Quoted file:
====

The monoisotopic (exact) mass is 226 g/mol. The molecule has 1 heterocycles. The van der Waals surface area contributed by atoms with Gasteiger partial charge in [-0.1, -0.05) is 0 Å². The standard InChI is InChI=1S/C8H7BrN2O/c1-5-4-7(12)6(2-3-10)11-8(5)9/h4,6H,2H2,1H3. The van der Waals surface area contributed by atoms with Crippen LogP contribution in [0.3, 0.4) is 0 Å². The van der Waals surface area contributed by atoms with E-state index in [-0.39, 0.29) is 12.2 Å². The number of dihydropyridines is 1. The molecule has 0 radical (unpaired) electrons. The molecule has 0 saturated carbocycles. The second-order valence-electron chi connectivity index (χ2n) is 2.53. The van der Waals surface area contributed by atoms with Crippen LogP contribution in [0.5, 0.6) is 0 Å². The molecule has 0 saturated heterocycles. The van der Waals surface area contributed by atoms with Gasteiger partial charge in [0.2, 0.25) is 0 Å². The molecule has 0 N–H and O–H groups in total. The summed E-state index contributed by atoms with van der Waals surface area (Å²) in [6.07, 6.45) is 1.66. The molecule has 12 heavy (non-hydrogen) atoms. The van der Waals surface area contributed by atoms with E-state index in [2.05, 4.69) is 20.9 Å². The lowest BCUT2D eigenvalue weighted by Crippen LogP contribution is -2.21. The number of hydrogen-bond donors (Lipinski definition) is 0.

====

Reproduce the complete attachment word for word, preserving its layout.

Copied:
The monoisotopic (exact) mass is 226 g/mol. The molecule has 1 heterocycles. The van der Waals surface area contributed by atoms with Gasteiger partial charge in [-0.1, -0.05) is 0 Å². The standard InChI is InChI=1S/C8H7BrN2O/c1-5-4-7(12)6(2-3-10)11-8(5)9/h4,6H,2H2,1H3. The van der Waals surface area contributed by atoms with Crippen LogP contribution in [0.3, 0.4) is 0 Å². The van der Waals surface area contributed by atoms with E-state index in [-0.39, 0.29) is 12.2 Å². The number of dihydropyridines is 1. The molecule has 0 radical (unpaired) electrons. The molecule has 0 saturated carbocycles. The second-order valence-electron chi connectivity index (χ2n) is 2.53. The van der Waals surface area contributed by atoms with Crippen LogP contribution in [0.5, 0.6) is 0 Å². The molecule has 0 saturated heterocycles. The van der Waals surface area contributed by atoms with Gasteiger partial charge in [0.2, 0.25) is 0 Å². The molecule has 0 N–H and O–H groups in total. The summed E-state index contributed by atoms with van der Waals surface area (Å²) in [6.07, 6.45) is 1.66. The molecule has 12 heavy (non-hydrogen) atoms. The van der Waals surface area contributed by atoms with E-state index in [2.05, 4.69) is 20.9 Å². The lowest BCUT2D eigenvalue weighted by Crippen LogP contribution is -2.21. The number of hydrogen-bond donors (Lipinski definition) is 0.